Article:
Once the store is up and running, this will be a full-fledged E Ink Android tablet with easy downloadable apps from Libby, Kindle, Barnes & Noble, and even NetGalley (a book gallery for publishers). became. You can add a video app if you want, but we don’t recommend it because the delayed black and white versions of YouTube and TikTok aren’t the ideal way to use either app.

Agree to continue: Onyx Boox Leaf 2

All smart devices today require agreement to a set of terms of use before they can be used. This contract is something that no one actually reads. It is impossible to read and analyze all these contracts. However, when reviewing a device, it now accurately counts the number of times I have to press the “accept” button to use the device.

By setting up your Onyx Boox Leaf 2, you agree to:

You can add Google Play Store if you want. In that case, you agree to:

  • Google terms of service
  • Google’s privacy policy

Final tally: 1 mandatory and 2 optional contracts.

The actual automatic download for me was EinkBro, a browser designed for E Ink. It sounds silly considering Leaf 2 comes with its own browser, but EinkBro is fast and paginates websites instead of forcing scrolling.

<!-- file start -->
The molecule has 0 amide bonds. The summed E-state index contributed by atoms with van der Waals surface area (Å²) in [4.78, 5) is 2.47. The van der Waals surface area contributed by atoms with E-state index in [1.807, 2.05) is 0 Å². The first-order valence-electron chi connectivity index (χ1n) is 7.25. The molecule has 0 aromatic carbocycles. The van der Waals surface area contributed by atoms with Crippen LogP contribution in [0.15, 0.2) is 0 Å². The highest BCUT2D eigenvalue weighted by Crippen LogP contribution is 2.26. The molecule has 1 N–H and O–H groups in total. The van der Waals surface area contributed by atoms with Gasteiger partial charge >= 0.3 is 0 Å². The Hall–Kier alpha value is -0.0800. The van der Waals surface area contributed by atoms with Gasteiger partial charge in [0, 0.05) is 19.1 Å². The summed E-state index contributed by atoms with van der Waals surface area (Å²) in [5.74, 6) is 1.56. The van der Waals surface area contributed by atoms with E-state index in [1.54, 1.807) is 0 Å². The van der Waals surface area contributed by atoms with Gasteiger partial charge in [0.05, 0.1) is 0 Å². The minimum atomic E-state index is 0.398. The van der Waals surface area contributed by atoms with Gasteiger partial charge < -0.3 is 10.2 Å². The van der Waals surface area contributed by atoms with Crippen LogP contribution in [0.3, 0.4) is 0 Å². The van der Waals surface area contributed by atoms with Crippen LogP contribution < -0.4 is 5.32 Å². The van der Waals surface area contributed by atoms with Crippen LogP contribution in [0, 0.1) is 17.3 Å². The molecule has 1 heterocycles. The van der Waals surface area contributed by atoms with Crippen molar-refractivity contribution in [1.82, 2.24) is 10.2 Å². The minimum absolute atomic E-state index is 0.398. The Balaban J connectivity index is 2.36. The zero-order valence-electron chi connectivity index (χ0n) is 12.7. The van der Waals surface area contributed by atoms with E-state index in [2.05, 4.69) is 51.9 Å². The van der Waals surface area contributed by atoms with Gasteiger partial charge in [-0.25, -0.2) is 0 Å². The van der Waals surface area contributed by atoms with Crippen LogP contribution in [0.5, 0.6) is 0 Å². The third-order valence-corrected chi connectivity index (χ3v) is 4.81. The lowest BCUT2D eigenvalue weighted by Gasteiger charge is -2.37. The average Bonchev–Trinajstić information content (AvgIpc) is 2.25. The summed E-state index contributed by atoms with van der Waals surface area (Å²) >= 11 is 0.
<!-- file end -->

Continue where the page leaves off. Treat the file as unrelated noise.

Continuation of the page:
Beyond the built-in browser, the Leaf 2 has plenty of apps to make it behave more like a tablet than I’d like. There’s an audio recorder, gallery, music player, and even a calculator unlike the iPad. With the Play Store installed, I didn’t need to use the Boox app store at all. The same goes for BooxDrop, a native cloud storage app. Both require an Onyx account, but I’ve never set one up and haven’t missed anything as a result.

Despite so many caveats and goofy built-in apps that try to style it as a traditional tablet competitor, the Leaf 2 is one of the most enjoyable ways to read a book. I’m not bound to someone’s walled garden, nor do I have to make weird sacrifices to read what I want to read when I want to read it. There are actual physical buttons that you press to turn pages. The Onyx Boox Leaf 2 finally took the itch out of my quest for the ideal e-reader.

Photographer Amelia Holowaty Clareth / The Barge